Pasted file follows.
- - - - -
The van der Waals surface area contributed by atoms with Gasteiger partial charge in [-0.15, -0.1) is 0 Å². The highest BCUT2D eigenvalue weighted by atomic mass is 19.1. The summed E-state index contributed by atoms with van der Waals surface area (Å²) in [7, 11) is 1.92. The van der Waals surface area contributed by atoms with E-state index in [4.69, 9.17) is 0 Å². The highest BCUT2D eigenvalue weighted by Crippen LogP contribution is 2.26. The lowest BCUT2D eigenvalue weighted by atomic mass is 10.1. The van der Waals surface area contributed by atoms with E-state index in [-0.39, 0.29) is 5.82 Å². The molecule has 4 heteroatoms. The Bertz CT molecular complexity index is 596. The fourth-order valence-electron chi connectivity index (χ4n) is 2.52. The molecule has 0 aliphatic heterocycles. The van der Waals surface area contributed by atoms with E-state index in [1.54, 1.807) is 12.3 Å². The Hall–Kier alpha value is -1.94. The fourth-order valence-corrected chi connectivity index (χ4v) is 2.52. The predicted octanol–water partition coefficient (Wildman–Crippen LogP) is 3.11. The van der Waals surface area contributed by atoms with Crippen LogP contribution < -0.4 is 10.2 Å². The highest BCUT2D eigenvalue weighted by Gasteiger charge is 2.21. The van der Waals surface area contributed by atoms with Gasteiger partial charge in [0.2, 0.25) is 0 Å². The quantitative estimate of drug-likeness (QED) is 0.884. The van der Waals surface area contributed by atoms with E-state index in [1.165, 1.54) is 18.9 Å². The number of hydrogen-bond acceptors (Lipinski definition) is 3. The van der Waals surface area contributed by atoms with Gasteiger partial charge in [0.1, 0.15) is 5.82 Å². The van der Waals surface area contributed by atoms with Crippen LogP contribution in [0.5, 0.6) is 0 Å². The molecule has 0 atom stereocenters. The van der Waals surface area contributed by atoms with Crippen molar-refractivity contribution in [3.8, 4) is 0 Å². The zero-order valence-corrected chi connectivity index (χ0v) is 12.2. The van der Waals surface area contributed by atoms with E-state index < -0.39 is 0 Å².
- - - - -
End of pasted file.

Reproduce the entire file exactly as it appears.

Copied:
The van der Waals surface area contributed by atoms with Gasteiger partial charge in [-0.15, -0.1) is 0 Å². The highest BCUT2D eigenvalue weighted by atomic mass is 19.1. The summed E-state index contributed by atoms with van der Waals surface area (Å²) in [7, 11) is 1.92. The van der Waals surface area contributed by atoms with E-state index in [4.69, 9.17) is 0 Å². The highest BCUT2D eigenvalue weighted by Crippen LogP contribution is 2.26. The lowest BCUT2D eigenvalue weighted by atomic mass is 10.1. The van der Waals surface area contributed by atoms with E-state index in [-0.39, 0.29) is 5.82 Å². The molecule has 4 heteroatoms. The Bertz CT molecular complexity index is 596. The fourth-order valence-electron chi connectivity index (χ4n) is 2.52. The molecule has 0 aliphatic heterocycles. The van der Waals surface area contributed by atoms with E-state index in [1.54, 1.807) is 12.3 Å². The Hall–Kier alpha value is -1.94. The fourth-order valence-corrected chi connectivity index (χ4v) is 2.52. The predicted octanol–water partition coefficient (Wildman–Crippen LogP) is 3.11. The van der Waals surface area contributed by atoms with Crippen LogP contribution < -0.4 is 10.2 Å². The highest BCUT2D eigenvalue weighted by Gasteiger charge is 2.21. The van der Waals surface area contributed by atoms with Gasteiger partial charge in [0.2, 0.25) is 0 Å². The quantitative estimate of drug-likeness (QED) is 0.884. The van der Waals surface area contributed by atoms with E-state index in [1.165, 1.54) is 18.9 Å². The number of hydrogen-bond acceptors (Lipinski definition) is 3. The van der Waals surface area contributed by atoms with Gasteiger partial charge in [0.1, 0.15) is 5.82 Å². The van der Waals surface area contributed by atoms with Crippen LogP contribution in [0.5, 0.6) is 0 Å². The molecule has 0 atom stereocenters. The van der Waals surface area contributed by atoms with Crippen molar-refractivity contribution in [3.8, 4) is 0 Å². The zero-order valence-corrected chi connectivity index (χ0v) is 12.2. The van der Waals surface area contributed by atoms with E-state index < -0.39 is 0 Å².